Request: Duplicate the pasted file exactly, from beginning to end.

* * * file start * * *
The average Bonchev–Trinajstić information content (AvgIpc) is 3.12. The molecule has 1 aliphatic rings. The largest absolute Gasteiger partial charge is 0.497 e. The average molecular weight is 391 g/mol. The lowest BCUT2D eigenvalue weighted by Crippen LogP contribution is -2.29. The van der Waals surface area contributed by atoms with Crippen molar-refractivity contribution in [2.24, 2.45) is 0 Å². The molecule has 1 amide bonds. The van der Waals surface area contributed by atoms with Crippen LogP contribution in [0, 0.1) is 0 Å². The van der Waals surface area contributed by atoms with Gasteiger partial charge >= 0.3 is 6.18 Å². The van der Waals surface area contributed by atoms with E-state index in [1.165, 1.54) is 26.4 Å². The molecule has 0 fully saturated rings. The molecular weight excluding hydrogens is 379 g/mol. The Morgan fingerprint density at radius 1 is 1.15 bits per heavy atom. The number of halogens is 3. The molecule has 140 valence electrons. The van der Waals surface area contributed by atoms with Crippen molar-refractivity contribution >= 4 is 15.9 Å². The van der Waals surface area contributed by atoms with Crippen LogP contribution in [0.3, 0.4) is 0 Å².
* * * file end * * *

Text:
The average Bonchev–Trinajstić information content (AvgIpc) is 3.12. The molecule has 1 aliphatic rings. The largest absolute Gasteiger partial charge is 0.497 e. The average molecular weight is 391 g/mol. The lowest BCUT2D eigenvalue weighted by Crippen LogP contribution is -2.29. The van der Waals surface area contributed by atoms with Crippen molar-refractivity contribution in [2.24, 2.45) is 0 Å². The molecule has 1 amide bonds. The van der Waals surface area contributed by atoms with Crippen LogP contribution in [0, 0.1) is 0 Å². The van der Waals surface area contributed by atoms with Gasteiger partial charge >= 0.3 is 6.18 Å². The van der Waals surface area contributed by atoms with E-state index in [1.165, 1.54) is 26.4 Å². The molecule has 0 fully saturated rings. The molecular weight excluding hydrogens is 379 g/mol. The Morgan fingerprint density at radius 1 is 1.15 bits per heavy atom. The number of halogens is 3. The molecule has 140 valence electrons. The van der Waals surface area contributed by atoms with Crippen molar-refractivity contribution >= 4 is 15.9 Å². The van der Waals surface area contributed by atoms with Crippen LogP contribution in [0.3, 0.4) is 0 Å².